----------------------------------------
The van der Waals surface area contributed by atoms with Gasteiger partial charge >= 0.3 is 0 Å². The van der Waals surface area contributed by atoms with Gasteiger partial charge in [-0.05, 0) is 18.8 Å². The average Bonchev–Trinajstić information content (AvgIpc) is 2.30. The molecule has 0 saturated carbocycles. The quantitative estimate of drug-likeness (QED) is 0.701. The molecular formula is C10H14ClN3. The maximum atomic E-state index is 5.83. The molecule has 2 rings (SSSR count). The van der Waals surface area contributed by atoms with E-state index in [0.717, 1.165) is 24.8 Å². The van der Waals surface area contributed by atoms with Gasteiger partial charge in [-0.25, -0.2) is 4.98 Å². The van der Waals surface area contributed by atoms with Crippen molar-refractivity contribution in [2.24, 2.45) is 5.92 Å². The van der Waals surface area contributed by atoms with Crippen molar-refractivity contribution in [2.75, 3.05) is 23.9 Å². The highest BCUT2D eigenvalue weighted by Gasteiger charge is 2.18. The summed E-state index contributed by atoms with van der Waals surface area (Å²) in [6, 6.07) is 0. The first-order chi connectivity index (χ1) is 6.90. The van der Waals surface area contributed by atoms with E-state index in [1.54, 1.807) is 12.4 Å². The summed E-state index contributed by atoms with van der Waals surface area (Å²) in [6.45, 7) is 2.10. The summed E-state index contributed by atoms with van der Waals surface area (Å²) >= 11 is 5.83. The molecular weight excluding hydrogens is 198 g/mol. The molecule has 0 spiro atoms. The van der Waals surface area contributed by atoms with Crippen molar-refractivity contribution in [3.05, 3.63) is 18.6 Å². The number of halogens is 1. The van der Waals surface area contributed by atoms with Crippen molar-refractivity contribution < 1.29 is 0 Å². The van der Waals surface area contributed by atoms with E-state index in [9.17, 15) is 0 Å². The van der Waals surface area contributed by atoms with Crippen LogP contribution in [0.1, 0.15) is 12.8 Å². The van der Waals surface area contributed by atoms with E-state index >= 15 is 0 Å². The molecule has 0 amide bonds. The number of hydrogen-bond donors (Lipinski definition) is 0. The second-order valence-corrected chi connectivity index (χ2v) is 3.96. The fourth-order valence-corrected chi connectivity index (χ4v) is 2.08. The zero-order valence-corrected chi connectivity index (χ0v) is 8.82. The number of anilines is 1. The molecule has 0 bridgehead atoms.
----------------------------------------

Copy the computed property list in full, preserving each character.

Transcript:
The van der Waals surface area contributed by atoms with Gasteiger partial charge >= 0.3 is 0 Å². The van der Waals surface area contributed by atoms with Gasteiger partial charge in [-0.05, 0) is 18.8 Å². The average Bonchev–Trinajstić information content (AvgIpc) is 2.30. The molecule has 0 saturated carbocycles. The quantitative estimate of drug-likeness (QED) is 0.701. The molecular formula is C10H14ClN3. The maximum atomic E-state index is 5.83. The molecule has 2 rings (SSSR count). The van der Waals surface area contributed by atoms with E-state index in [0.717, 1.165) is 24.8 Å². The van der Waals surface area contributed by atoms with Gasteiger partial charge in [-0.25, -0.2) is 4.98 Å². The van der Waals surface area contributed by atoms with Crippen molar-refractivity contribution in [2.24, 2.45) is 5.92 Å². The van der Waals surface area contributed by atoms with Crippen molar-refractivity contribution in [2.75, 3.05) is 23.9 Å². The highest BCUT2D eigenvalue weighted by Gasteiger charge is 2.18. The summed E-state index contributed by atoms with van der Waals surface area (Å²) in [6, 6.07) is 0. The first-order chi connectivity index (χ1) is 6.90. The van der Waals surface area contributed by atoms with E-state index in [1.54, 1.807) is 12.4 Å². The summed E-state index contributed by atoms with van der Waals surface area (Å²) in [6.45, 7) is 2.10. The summed E-state index contributed by atoms with van der Waals surface area (Å²) >= 11 is 5.83. The molecular weight excluding hydrogens is 198 g/mol. The molecule has 0 spiro atoms. The van der Waals surface area contributed by atoms with Crippen molar-refractivity contribution in [3.05, 3.63) is 18.6 Å². The number of halogens is 1. The van der Waals surface area contributed by atoms with Crippen molar-refractivity contribution < 1.29 is 0 Å². The van der Waals surface area contributed by atoms with E-state index in [9.17, 15) is 0 Å². The van der Waals surface area contributed by atoms with Crippen LogP contribution in [0.1, 0.15) is 12.8 Å². The van der Waals surface area contributed by atoms with E-state index >= 15 is 0 Å². The molecule has 0 amide bonds. The number of hydrogen-bond donors (Lipinski definition) is 0. The second-order valence-corrected chi connectivity index (χ2v) is 3.96. The fourth-order valence-corrected chi connectivity index (χ4v) is 2.08. The zero-order valence-corrected chi connectivity index (χ0v) is 8.82. The number of anilines is 1. The molecule has 0 bridgehead atoms.